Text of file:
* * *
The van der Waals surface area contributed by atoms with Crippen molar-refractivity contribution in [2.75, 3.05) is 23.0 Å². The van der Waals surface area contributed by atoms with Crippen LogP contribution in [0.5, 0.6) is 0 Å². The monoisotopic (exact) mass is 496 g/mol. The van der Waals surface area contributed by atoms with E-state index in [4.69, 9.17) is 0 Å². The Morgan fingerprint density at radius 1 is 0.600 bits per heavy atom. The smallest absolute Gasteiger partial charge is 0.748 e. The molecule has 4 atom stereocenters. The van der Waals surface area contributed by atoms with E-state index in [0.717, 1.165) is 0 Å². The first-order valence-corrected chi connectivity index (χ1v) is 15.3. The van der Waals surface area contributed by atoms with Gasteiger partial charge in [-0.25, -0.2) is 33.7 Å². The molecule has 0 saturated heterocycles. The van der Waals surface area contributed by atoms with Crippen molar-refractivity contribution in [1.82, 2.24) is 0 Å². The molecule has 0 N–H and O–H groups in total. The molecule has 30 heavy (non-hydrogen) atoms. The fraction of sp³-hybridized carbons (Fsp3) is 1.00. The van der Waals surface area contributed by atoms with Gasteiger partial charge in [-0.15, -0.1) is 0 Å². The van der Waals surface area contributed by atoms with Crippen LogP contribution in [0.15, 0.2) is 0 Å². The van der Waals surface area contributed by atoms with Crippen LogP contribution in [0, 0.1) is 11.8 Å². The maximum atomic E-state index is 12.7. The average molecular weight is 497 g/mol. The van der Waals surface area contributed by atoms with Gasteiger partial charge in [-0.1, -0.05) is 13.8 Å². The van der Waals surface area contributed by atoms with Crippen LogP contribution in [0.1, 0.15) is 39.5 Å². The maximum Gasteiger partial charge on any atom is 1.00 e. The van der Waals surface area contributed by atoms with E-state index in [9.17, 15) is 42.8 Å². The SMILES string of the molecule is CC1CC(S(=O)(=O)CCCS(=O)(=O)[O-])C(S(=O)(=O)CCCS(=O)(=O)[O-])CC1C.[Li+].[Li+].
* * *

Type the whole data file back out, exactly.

The van der Waals surface area contributed by atoms with Crippen molar-refractivity contribution in [2.75, 3.05) is 23.0 Å². The van der Waals surface area contributed by atoms with Crippen LogP contribution in [0.5, 0.6) is 0 Å². The monoisotopic (exact) mass is 496 g/mol. The van der Waals surface area contributed by atoms with E-state index in [4.69, 9.17) is 0 Å². The Morgan fingerprint density at radius 1 is 0.600 bits per heavy atom. The smallest absolute Gasteiger partial charge is 0.748 e. The molecule has 4 atom stereocenters. The van der Waals surface area contributed by atoms with E-state index in [0.717, 1.165) is 0 Å². The first-order valence-corrected chi connectivity index (χ1v) is 15.3. The van der Waals surface area contributed by atoms with Gasteiger partial charge in [-0.25, -0.2) is 33.7 Å². The molecule has 0 saturated heterocycles. The van der Waals surface area contributed by atoms with Crippen molar-refractivity contribution in [1.82, 2.24) is 0 Å². The molecule has 0 N–H and O–H groups in total. The molecule has 30 heavy (non-hydrogen) atoms. The fraction of sp³-hybridized carbons (Fsp3) is 1.00. The van der Waals surface area contributed by atoms with Gasteiger partial charge in [-0.15, -0.1) is 0 Å². The van der Waals surface area contributed by atoms with Crippen LogP contribution in [0.15, 0.2) is 0 Å². The van der Waals surface area contributed by atoms with Crippen LogP contribution in [0, 0.1) is 11.8 Å². The maximum atomic E-state index is 12.7. The average molecular weight is 497 g/mol. The van der Waals surface area contributed by atoms with Gasteiger partial charge in [-0.1, -0.05) is 13.8 Å². The van der Waals surface area contributed by atoms with Crippen LogP contribution in [0.1, 0.15) is 39.5 Å². The maximum Gasteiger partial charge on any atom is 1.00 e. The van der Waals surface area contributed by atoms with E-state index in [9.17, 15) is 42.8 Å². The SMILES string of the molecule is CC1CC(S(=O)(=O)CCCS(=O)(=O)[O-])C(S(=O)(=O)CCCS(=O)(=O)[O-])CC1C.[Li+].[Li+].